Advice to My Son by J. Peter Meinke

September 19, 2008

This is a poem that was introduced to me in High School and has to be one of my favorite poems. It is simple, practical, and deep all at once. Read it with a glass of wine.

Advice to My Son by J. Peter Meinke
(b.1932)

The trick is, to live your days
as if each one may be your last
(for they go fast, and young men lose their lives
in strange and unimaginable ways)
but at the same time, plan long range
(for they go slow; if you survive
the shattered windshield and the bursting shell
you will arrive
at our approximation here below
of heaven or hell).

To be specific, between the peony and the rose
plant squash and spinach, turnips and tomatoes;
beauty is nectar
and nectar, in a desert, saves–
but the stomach craves stronger sustaenance
than the honied vine.
Therefore, marry a pretty girl
after seeing her mother;
Show your soul to one man,
work with another;
and always serve bread with your wine.
But son, always serve wine.

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9 Responses to “Advice to My Son by J. Peter Meinke”

  1. honestpoet said

    It is beautiful, isn’t it?

    I learned to write poetry from Peter (as well as how to survive the writing life), and this is one of the poems he shared with us in class. He was my mentor, and we still correspond. You can find his writing at Creative Loafing, a blog of Tampa writers; there’s a link to it in my sidebar.

  2. tiffany said

    dude….give us the literary comentary too

  3. honestpoet said

    I can only wonder if Tiffany is writing a paper and was disappointed not to find her work done for her.

    Poetry, however, when done well, speaks for itself, and commentary is usually superfluous (and often wrong). If it could be said prosaically, the poet would have written an essay.

  4. Brian said

    I first read this poem somewhere in the realm of twentyfive years ago. It rang true to a thirteen year old boy; it speaks volumes to a thirtyeight year old father. The last line still chokes me up.

    I may be dreaming, but I cannot help but wonder: the poem as I recall it was worded slightly differently. Has it been changed or can I not trust my memory? Specifically, I recall the line being “Speak truth to one man, work with another”. I would have sworn that was the line. There are one or two minor variations that may well be the original words, but I’d stake my memory on the line I quoted. Anyone have any thoughts? Am I writing this to an empty room?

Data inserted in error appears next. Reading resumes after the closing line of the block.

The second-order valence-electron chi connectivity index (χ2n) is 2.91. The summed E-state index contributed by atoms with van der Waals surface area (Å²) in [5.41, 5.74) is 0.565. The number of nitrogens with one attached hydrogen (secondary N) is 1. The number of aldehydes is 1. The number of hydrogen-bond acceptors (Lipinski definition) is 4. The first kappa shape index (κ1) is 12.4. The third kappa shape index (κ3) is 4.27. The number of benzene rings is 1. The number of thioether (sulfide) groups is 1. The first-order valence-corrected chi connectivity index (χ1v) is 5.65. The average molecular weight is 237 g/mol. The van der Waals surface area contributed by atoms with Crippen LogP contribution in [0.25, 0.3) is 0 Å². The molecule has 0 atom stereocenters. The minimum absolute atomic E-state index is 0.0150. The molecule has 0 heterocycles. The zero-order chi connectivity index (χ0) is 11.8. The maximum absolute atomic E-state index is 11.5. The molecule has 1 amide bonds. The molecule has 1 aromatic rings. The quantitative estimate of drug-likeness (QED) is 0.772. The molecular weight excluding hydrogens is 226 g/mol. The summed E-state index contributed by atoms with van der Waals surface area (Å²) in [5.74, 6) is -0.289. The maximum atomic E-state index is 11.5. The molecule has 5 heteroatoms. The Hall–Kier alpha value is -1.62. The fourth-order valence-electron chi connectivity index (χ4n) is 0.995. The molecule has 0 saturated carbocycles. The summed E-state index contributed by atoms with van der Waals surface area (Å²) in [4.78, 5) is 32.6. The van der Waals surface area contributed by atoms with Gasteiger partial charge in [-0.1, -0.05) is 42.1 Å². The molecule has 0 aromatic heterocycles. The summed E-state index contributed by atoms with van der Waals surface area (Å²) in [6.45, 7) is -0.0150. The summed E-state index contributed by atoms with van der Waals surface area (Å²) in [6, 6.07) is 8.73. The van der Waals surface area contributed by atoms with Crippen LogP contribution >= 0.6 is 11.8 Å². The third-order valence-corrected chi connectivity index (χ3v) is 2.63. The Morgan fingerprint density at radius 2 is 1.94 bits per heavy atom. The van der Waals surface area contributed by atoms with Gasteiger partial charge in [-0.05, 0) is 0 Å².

• percececil said

      I am listening, but I don’t remember those variations on the poem. Sorry…

      still a powerful work and makes me think day in and day out “am I living to the fullest?”

      • joe said

        I lost my college book that had this poem in it. It is one of my favorite poems. I was looking for it to read to my kids. I want them to understand the balance that life takes. That message in the poem is so deftly simply put and accessible.

        By the way I also learned the poem with the line “speak truth to one man, work with another.” I prefer that as it does speak to the need to balance. Not all people – friends included – hear the truth well, or for that matter are meant to hear the truths of your soul. Some people we are good friends with, but do not share everything. This is life.

    • taiki said

      In the book POETSPEAK (Collier Books, New York, 1991), the lines are written thus (p. 4):

      Therefore, marry a pretty girl
      after seeing her mother;
      speak truth to one man,
      work with another;
      and always serve bread with your wine.

      But, son,
      always serve wine.

      I’ve always liked this version better–”speak truth” seems to me capable of conveying all the sense of the other phrase, but is also funnier (we should lie to our colleagues…?!) in its implications. This latter combination just seems more fitting to the overall tone of the poem.

      • Brian said

        taiki,
        I apologize for not having replied sooner; truth be told, I never realized there was further discourse on the subject. I eventually found the copy of my 9th grade English textbook (September 1984) and it indeed had the same version of the poem as you cite. I have to admit I also prefer the ‘earlier’ version. if only due to its newness to me. In any event, my cap is doffed and then reset at a jaunty tilt in honor of the poet.

  5. James said

    This is my favorite poem.
    No question

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